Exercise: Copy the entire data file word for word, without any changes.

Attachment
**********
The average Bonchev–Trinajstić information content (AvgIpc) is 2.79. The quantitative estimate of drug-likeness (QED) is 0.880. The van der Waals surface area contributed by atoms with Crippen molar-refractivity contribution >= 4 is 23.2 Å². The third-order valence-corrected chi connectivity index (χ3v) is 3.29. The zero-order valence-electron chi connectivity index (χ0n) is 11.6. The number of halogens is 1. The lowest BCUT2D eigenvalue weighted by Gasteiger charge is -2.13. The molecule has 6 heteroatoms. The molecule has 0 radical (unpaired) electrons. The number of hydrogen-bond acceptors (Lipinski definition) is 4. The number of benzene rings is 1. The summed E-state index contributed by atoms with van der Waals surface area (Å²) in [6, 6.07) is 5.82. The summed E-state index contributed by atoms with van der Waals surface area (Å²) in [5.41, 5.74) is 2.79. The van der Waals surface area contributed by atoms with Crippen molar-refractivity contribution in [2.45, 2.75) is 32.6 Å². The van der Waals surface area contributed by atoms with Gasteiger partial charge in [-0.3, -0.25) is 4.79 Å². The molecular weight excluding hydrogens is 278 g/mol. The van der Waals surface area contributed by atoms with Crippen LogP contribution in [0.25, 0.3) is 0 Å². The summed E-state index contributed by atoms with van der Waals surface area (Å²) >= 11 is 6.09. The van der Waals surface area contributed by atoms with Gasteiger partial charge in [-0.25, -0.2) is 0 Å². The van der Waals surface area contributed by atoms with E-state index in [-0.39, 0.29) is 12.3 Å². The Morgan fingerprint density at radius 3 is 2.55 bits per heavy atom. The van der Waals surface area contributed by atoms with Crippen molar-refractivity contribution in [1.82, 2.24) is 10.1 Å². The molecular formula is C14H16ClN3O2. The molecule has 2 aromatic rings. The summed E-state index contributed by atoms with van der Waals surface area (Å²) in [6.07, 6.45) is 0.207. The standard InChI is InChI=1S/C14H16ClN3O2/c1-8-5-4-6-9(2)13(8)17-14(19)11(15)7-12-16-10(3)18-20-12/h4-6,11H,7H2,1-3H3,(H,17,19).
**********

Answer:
The average Bonchev–Trinajstić information content (AvgIpc) is 2.79. The quantitative estimate of drug-likeness (QED) is 0.880. The van der Waals surface area contributed by atoms with Crippen molar-refractivity contribution >= 4 is 23.2 Å². The third-order valence-corrected chi connectivity index (χ3v) is 3.29. The zero-order valence-electron chi connectivity index (χ0n) is 11.6. The number of halogens is 1. The lowest BCUT2D eigenvalue weighted by Gasteiger charge is -2.13. The molecule has 6 heteroatoms. The molecule has 0 radical (unpaired) electrons. The number of hydrogen-bond acceptors (Lipinski definition) is 4. The number of benzene rings is 1. The summed E-state index contributed by atoms with van der Waals surface area (Å²) in [6, 6.07) is 5.82. The summed E-state index contributed by atoms with van der Waals surface area (Å²) in [5.41, 5.74) is 2.79. The van der Waals surface area contributed by atoms with Crippen molar-refractivity contribution in [2.45, 2.75) is 32.6 Å². The van der Waals surface area contributed by atoms with Gasteiger partial charge in [-0.3, -0.25) is 4.79 Å². The molecular weight excluding hydrogens is 278 g/mol. The van der Waals surface area contributed by atoms with Crippen LogP contribution in [0.25, 0.3) is 0 Å². The summed E-state index contributed by atoms with van der Waals surface area (Å²) >= 11 is 6.09. The van der Waals surface area contributed by atoms with Gasteiger partial charge in [-0.25, -0.2) is 0 Å². The van der Waals surface area contributed by atoms with E-state index in [-0.39, 0.29) is 12.3 Å². The Morgan fingerprint density at radius 3 is 2.55 bits per heavy atom. The van der Waals surface area contributed by atoms with Crippen molar-refractivity contribution in [1.82, 2.24) is 10.1 Å². The molecular formula is C14H16ClN3O2. The molecule has 2 aromatic rings. The summed E-state index contributed by atoms with van der Waals surface area (Å²) in [6.07, 6.45) is 0.207. The standard InChI is InChI=1S/C14H16ClN3O2/c1-8-5-4-6-9(2)13(8)17-14(19)11(15)7-12-16-10(3)18-20-12/h4-6,11H,7H2,1-3H3,(H,17,19).